Sunday, 20 March 2011

Winters bone

Chilling Brilliance, 9 October 2010

Author: gary-444 from United Kingdom

*** This review may contain spoilers ***

A slow burning tale of a young woman's fight to save her family's home from the Bondsmen. Set amongst the mountain people of the Ozark mountains in Missouri, USA, Jennifer Lawrence stars as Ree Dolly, the seventeen year old leader of the family by default, tending a young brother and sister, and a mentally ill mother as homelessness looms.

The remote location is reminiscent of "Deliverance" and "Southern Comfort", but the story is shorn of the visceral action which characterised them. We witness a young woman assuming responsibility when all around her abandon theirs. Her mother is a pathetic mute figure, her siblings wholly dependent ,her grandfather is hostile, her grandmother savagely beats her, and indifference or self interested hostility abounds. Only her uncle, grudgingly, ends up helping her in her search to find her father, who is immersed in drug culture,and avert the impending loss of their home if he fails to show for a Court appearance.

At the heart of this story is amorality, right and wrong are uneasy bedfellows. Ree's father has let her, and the family down, and has betrayed his friends. The Bondsman, who could easily be stereotyped as the Bad Guy, comes good. Her grandmother obstructs her, leads a shocking female gang assault, but also finally offers closure to her quest. The Police are ambivalent peripheral figures, showcase in a tense roadside car stop stand off towards the end. The women are cowed wives, complicit in violence, but offer self-less assistance when the chips are down.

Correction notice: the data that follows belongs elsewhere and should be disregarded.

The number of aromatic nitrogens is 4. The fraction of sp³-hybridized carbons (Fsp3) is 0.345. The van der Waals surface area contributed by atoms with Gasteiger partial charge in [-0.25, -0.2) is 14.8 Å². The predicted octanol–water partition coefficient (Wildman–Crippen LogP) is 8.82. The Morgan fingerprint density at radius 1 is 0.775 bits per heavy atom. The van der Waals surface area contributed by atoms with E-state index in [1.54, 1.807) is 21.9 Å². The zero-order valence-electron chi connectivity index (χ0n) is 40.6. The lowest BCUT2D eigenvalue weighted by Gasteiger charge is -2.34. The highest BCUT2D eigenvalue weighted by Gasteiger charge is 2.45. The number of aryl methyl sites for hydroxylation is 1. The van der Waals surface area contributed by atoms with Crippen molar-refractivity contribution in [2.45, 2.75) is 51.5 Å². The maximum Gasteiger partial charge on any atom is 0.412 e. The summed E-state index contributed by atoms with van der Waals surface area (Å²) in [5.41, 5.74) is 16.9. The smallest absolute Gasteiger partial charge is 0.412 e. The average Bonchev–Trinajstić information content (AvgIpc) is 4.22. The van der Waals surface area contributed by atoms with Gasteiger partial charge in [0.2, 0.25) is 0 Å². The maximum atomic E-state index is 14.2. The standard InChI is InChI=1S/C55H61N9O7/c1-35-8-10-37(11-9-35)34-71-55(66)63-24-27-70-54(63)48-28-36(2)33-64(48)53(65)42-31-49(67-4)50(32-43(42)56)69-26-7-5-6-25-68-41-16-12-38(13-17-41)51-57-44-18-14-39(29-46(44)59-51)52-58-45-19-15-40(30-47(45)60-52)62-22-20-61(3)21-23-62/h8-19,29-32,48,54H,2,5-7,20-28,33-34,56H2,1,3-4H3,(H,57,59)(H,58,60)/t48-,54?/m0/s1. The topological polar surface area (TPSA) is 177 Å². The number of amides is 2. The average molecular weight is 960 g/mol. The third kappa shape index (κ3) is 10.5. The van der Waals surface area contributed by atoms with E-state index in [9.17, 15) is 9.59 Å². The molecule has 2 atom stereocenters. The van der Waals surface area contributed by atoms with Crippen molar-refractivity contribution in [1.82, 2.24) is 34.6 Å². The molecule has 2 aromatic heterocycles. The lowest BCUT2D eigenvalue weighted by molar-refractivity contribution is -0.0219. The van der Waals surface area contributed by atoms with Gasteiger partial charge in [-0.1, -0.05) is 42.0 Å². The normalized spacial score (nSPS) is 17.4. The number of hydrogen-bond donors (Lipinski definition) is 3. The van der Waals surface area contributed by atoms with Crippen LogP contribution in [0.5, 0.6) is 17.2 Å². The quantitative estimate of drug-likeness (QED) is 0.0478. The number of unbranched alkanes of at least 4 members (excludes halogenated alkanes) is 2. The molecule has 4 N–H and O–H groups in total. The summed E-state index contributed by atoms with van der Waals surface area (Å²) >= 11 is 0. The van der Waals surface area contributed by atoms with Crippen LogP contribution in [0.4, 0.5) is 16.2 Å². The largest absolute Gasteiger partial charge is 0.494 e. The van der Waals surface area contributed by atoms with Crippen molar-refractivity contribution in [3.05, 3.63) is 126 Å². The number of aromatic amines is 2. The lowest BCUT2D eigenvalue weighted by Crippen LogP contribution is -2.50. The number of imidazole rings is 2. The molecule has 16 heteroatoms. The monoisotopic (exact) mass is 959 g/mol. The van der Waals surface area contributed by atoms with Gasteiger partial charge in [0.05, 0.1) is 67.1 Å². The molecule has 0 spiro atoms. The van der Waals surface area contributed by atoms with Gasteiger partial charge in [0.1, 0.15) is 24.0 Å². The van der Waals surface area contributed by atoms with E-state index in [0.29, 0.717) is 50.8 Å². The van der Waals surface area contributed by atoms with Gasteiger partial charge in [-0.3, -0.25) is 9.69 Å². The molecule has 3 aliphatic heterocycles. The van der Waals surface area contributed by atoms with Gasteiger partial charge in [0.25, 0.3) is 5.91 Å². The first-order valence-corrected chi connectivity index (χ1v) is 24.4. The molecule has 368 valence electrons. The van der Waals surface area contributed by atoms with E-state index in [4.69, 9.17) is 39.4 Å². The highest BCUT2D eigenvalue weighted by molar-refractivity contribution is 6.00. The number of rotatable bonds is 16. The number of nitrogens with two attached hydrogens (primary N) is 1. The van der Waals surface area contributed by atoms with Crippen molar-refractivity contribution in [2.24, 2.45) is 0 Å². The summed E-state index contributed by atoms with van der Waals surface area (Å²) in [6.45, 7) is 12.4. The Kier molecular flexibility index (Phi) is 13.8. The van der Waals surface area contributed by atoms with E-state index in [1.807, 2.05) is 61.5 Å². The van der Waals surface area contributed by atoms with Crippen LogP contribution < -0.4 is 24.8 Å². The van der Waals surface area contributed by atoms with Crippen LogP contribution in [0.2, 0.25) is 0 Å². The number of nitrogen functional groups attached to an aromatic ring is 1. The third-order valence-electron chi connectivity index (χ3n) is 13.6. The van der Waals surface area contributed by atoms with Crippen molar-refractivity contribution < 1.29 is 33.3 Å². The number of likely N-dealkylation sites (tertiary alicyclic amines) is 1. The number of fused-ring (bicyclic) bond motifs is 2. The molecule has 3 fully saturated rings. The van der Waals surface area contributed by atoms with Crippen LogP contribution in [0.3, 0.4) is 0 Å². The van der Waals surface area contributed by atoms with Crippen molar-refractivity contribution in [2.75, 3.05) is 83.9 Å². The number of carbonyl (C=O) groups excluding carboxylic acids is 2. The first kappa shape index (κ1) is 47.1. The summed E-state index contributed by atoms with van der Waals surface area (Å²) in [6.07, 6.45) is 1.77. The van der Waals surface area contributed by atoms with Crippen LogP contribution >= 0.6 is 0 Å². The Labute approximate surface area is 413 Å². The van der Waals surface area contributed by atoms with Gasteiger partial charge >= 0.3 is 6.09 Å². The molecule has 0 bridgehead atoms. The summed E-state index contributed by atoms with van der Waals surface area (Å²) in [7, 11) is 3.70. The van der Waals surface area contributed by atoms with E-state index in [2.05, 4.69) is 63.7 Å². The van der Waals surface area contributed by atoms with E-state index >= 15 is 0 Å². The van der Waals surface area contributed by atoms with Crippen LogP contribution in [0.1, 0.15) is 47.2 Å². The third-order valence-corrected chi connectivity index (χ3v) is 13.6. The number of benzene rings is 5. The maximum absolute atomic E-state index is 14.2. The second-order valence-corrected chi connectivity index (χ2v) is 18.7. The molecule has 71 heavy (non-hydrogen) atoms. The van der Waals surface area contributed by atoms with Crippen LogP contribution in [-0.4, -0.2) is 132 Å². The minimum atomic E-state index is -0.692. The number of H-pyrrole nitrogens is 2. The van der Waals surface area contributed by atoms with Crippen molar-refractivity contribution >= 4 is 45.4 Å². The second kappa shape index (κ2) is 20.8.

The pace is overwhelmingly laconic, atmospheric and menacingly hillbilly making the climax of the film when Ree discovers her fathers fate all the more gruesome and shocking. Inevitably the final act falls a little flat thereafter. This is not for adrenaline junkies, and lovers of snappy dialogue or fast editing. Instead this is a film which allows the characters to breathe, to be nuanced and not to be defined by action, but rather by their actions. Bravely, the magnificent scenery backdrop is not allowed to dominate, instead images of tumbledown shacks, car wrecks and drug dens dominate.

Easily one of the best pictures of the year, and a triumph for Director Debra Granik whose previous debut feature, "Down to the Bone" explored some similar themes of female resilience and deprived drug culture. The unexpectedly upbeat ending is delightfully uncontrived and neatly wraps up a fine offering


Post a Comment

Subscribe to Post Comments [Atom]

<< Home